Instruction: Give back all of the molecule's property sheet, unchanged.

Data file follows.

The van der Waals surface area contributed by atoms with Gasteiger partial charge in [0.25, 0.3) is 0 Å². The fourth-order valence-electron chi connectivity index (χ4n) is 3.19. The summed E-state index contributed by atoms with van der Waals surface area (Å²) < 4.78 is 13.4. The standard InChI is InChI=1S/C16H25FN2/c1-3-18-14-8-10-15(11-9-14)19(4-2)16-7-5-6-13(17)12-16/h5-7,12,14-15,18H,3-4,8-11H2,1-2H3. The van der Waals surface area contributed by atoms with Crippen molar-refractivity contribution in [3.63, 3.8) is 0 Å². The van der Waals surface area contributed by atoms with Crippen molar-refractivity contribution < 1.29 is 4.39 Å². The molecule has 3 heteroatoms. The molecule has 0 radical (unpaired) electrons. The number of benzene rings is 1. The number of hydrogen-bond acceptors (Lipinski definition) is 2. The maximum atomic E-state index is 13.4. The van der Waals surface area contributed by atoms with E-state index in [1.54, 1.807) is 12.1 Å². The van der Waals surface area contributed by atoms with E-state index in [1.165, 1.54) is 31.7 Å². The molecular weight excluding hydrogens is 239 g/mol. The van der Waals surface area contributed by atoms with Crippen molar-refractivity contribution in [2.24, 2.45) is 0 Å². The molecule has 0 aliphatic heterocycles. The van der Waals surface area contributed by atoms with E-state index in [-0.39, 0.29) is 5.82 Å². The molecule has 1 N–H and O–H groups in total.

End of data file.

The van der Waals surface area contributed by atoms with Gasteiger partial charge in [0.25, 0.3) is 0 Å². The fourth-order valence-electron chi connectivity index (χ4n) is 3.19. The summed E-state index contributed by atoms with van der Waals surface area (Å²) < 4.78 is 13.4. The standard InChI is InChI=1S/C16H25FN2/c1-3-18-14-8-10-15(11-9-14)19(4-2)16-7-5-6-13(17)12-16/h5-7,12,14-15,18H,3-4,8-11H2,1-2H3. The van der Waals surface area contributed by atoms with Crippen molar-refractivity contribution in [3.63, 3.8) is 0 Å². The van der Waals surface area contributed by atoms with Crippen molar-refractivity contribution < 1.29 is 4.39 Å². The molecule has 3 heteroatoms. The molecule has 0 radical (unpaired) electrons. The number of benzene rings is 1. The number of hydrogen-bond acceptors (Lipinski definition) is 2. The maximum atomic E-state index is 13.4. The van der Waals surface area contributed by atoms with E-state index in [1.54, 1.807) is 12.1 Å². The van der Waals surface area contributed by atoms with E-state index in [1.165, 1.54) is 31.7 Å². The molecular weight excluding hydrogens is 239 g/mol. The van der Waals surface area contributed by atoms with Crippen molar-refractivity contribution in [2.24, 2.45) is 0 Å². The molecule has 0 aliphatic heterocycles. The van der Waals surface area contributed by atoms with E-state index in [-0.39, 0.29) is 5.82 Å². The molecule has 1 N–H and O–H groups in total.